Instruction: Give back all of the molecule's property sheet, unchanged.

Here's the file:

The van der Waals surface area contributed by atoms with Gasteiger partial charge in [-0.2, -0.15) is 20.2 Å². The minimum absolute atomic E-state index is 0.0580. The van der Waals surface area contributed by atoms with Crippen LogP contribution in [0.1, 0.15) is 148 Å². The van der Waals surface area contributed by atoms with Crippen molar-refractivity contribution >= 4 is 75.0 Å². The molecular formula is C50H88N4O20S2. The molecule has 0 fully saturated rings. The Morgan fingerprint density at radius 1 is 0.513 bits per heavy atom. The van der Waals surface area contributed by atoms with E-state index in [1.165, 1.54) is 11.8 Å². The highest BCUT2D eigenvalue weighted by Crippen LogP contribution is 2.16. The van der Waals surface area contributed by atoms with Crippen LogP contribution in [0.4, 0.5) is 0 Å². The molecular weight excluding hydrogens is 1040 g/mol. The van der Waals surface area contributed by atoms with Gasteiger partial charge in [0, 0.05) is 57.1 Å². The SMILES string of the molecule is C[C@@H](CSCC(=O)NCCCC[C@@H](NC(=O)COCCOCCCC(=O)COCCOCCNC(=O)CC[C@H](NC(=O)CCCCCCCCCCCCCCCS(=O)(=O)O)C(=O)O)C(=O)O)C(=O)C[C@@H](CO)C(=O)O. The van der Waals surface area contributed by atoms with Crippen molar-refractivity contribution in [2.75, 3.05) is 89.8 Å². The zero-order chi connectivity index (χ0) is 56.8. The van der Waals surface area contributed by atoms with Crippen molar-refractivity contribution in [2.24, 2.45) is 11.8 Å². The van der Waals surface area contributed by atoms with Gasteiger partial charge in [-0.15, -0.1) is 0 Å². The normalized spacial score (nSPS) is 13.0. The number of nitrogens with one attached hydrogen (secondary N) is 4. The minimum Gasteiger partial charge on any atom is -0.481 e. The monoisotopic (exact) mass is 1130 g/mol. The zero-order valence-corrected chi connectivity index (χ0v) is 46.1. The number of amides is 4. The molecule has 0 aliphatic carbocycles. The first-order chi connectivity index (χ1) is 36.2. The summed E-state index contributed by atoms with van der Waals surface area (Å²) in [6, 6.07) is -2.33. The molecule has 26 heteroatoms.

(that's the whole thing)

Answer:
The van der Waals surface area contributed by atoms with Gasteiger partial charge in [-0.2, -0.15) is 20.2 Å². The minimum absolute atomic E-state index is 0.0580. The van der Waals surface area contributed by atoms with Crippen LogP contribution in [0.1, 0.15) is 148 Å². The van der Waals surface area contributed by atoms with Crippen molar-refractivity contribution >= 4 is 75.0 Å². The molecular formula is C50H88N4O20S2. The molecule has 0 fully saturated rings. The Morgan fingerprint density at radius 1 is 0.513 bits per heavy atom. The van der Waals surface area contributed by atoms with E-state index in [1.165, 1.54) is 11.8 Å². The highest BCUT2D eigenvalue weighted by Crippen LogP contribution is 2.16. The van der Waals surface area contributed by atoms with Crippen LogP contribution in [0.4, 0.5) is 0 Å². The molecular weight excluding hydrogens is 1040 g/mol. The van der Waals surface area contributed by atoms with Gasteiger partial charge in [0, 0.05) is 57.1 Å². The SMILES string of the molecule is C[C@@H](CSCC(=O)NCCCC[C@@H](NC(=O)COCCOCCCC(=O)COCCOCCNC(=O)CC[C@H](NC(=O)CCCCCCCCCCCCCCCS(=O)(=O)O)C(=O)O)C(=O)O)C(=O)C[C@@H](CO)C(=O)O. The van der Waals surface area contributed by atoms with Crippen molar-refractivity contribution in [2.75, 3.05) is 89.8 Å². The zero-order chi connectivity index (χ0) is 56.8. The van der Waals surface area contributed by atoms with Crippen molar-refractivity contribution in [2.24, 2.45) is 11.8 Å². The van der Waals surface area contributed by atoms with Gasteiger partial charge in [-0.15, -0.1) is 0 Å². The normalized spacial score (nSPS) is 13.0. The number of nitrogens with one attached hydrogen (secondary N) is 4. The minimum Gasteiger partial charge on any atom is -0.481 e. The monoisotopic (exact) mass is 1130 g/mol. The zero-order valence-corrected chi connectivity index (χ0v) is 46.1. The number of amides is 4. The molecule has 0 aliphatic carbocycles. The first-order chi connectivity index (χ1) is 36.2. The summed E-state index contributed by atoms with van der Waals surface area (Å²) in [6, 6.07) is -2.33. The molecule has 26 heteroatoms.